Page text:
The U.S. Civil War: Trans-Mississippi Theater at the end of 1861


The Western Theater

Not much going on in the West either. The majority of the conflict has been occurring in the East. However, the union has built up a decent sized force in Cairo, IL, at the confluence of the Mississippi and Ohio Rivers, and appears poised for some action in 1862. The Confederates have invested little in this theater either, preferring to place subsistence forces in Entrenchments along the rivers.

The U.S. Civil War: Western Theater at the end of 1861


The Eastern Theater

The East is where all the action has taken place. Right off the bat Harvey and Gary sent Union General McDowell, with a good portion of the 9 troops in Washington DC, across the Potomac River to capture Aquia Station and its Port. This ensures (at least temporarily) that the lines of supply will remain open regardless of any Confederate moves short of taking down Washington itself.

After McDowell's (pre-ordained) relief of command in game turn 2, McClellan took charge of the forces invading Virginia. McDowell was given command of another force that is also pressing south, directly alongside McClellan.

Burnside, commanding the first amphibious assault of the game, landing and taking control of the Port at West Point, VA, is helping to close the noose around Richmond, VA, by pressuring from the east.

Union Generals Fremont and Patterson have secured all the Objective cities in West Virginia, giving control of that state to the Union.

The U.S. Civil War: Eastern Theater at the end of 1861

So, other than having to pace themselves so as to not outrun their supply lines, there's nothing to stop McClellan and McDowell (neither a "ball of fire" historically) from "blitzkrieg'ing" across the Virginia landscape. Nothing other than Joe Johnston, A.S. Johnston, Longstreet, and a few other outstanding Confederate leaders... in charge of very few troops.

After counterattacking at Manassas Junction and winning the first battle, the Confederates were unable to hold the position and had to retreat to prevent encirclement, thus also dashing any hopes of a sizable raid into Pennsylvania. By opting to not risk encirclement and destruction in the North, Mark has been able to put together a sizable army of 9 SP (Army of Northern Virginia) under Joe Johnston just north of Richmond. But it looks like it may be too little, too late. The Union forces in front of Joe Johnston outnumber him and it's likely that more pressure on Richmond will materialize from Union Amphibious assaults.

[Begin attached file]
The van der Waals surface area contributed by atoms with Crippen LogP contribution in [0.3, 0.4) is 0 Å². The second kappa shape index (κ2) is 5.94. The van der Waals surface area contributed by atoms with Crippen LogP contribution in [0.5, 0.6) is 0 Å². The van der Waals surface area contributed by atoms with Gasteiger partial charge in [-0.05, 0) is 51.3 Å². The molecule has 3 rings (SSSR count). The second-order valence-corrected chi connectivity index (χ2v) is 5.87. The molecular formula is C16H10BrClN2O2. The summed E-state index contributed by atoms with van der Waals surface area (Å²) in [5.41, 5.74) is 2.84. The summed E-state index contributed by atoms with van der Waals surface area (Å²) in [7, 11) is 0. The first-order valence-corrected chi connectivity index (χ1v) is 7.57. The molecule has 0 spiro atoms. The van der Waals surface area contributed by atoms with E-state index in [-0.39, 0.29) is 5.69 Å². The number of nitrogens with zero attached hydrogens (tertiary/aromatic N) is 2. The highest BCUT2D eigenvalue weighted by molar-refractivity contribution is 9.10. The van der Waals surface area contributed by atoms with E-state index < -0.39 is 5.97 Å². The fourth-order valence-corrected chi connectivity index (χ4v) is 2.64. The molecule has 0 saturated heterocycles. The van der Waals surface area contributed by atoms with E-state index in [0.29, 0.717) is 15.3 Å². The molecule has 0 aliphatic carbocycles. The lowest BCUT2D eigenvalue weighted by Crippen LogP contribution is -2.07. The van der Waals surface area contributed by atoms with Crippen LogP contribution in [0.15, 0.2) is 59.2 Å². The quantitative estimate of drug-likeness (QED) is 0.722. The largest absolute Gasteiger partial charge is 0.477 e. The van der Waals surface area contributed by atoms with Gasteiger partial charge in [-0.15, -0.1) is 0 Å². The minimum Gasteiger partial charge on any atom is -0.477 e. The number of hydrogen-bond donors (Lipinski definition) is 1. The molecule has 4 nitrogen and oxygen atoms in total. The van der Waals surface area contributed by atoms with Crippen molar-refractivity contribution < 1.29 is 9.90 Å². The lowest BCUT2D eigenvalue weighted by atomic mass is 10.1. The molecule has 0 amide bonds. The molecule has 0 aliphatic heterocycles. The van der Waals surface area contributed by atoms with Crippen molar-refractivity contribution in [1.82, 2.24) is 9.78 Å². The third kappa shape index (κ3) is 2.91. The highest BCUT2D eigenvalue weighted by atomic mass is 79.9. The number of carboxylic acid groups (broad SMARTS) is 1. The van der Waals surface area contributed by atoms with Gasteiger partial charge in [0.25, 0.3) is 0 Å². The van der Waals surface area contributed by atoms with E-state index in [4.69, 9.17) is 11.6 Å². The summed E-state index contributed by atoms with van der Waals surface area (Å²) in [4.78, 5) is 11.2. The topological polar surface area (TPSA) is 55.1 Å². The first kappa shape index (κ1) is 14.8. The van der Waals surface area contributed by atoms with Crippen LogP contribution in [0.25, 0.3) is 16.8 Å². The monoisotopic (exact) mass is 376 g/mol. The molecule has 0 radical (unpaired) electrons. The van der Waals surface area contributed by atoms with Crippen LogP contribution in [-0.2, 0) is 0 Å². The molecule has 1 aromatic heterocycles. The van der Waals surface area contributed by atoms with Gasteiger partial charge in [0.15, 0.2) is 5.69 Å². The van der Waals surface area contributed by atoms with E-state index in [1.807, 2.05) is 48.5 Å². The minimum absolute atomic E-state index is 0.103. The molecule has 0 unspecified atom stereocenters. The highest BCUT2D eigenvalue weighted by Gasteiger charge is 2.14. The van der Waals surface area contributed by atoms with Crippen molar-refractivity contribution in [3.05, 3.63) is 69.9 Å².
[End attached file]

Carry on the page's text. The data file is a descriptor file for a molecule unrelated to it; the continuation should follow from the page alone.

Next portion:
The best case scenario for the Confederates is to hope that the Union fail their Interception roll, allowing Johnston to crush one of the Union forces in Virginia, sending the other one scurrying back to bolster the Washington defenses. If anything should go wrong with that plan, the Union army will be in Richmond before the end of the turn.


Final Thoughts

All three of us did a "rules review" in the days after we finished this session, just to clarify some odd situations that popped up, and we uncovered a few things that we were doing incorrectly (mostly Supply rules). We don't believe our mistakes will have a major impact on the game, so we're not going to reset; we'll just keep forging ahead. But, FYI, the rules must be read carefully...

So, after 2 turns of play, the Union has accumulated 7 Victory Points:

  • Fredericksburg (1), Strasburg (1) and Harper's Ferry (1) in Virginia.
  • Grafton (1), Charleston (1) and Wheeling (1) in West Virginia.
  • Fayetteville (1) in Arkansas.

If the Union can capture Richmond (4), Petersburg (1), Lynchburg (1) and Staunton (1), all in Virginia, along with four other points worth of cities out West or along the coasts (via amphib assault), that will make a grand total of 18 VPs, which is 12 more than the Benchmark Number of 6, resulting in a Union Automatic Victory at the end of Fall 1861 (Game Turn 3)!

Lots of pressure on the Confederates, for sure. Maybe too much for this early stage of the war? We'll see how things play out after both sides have a chance to reinforce. Until next week...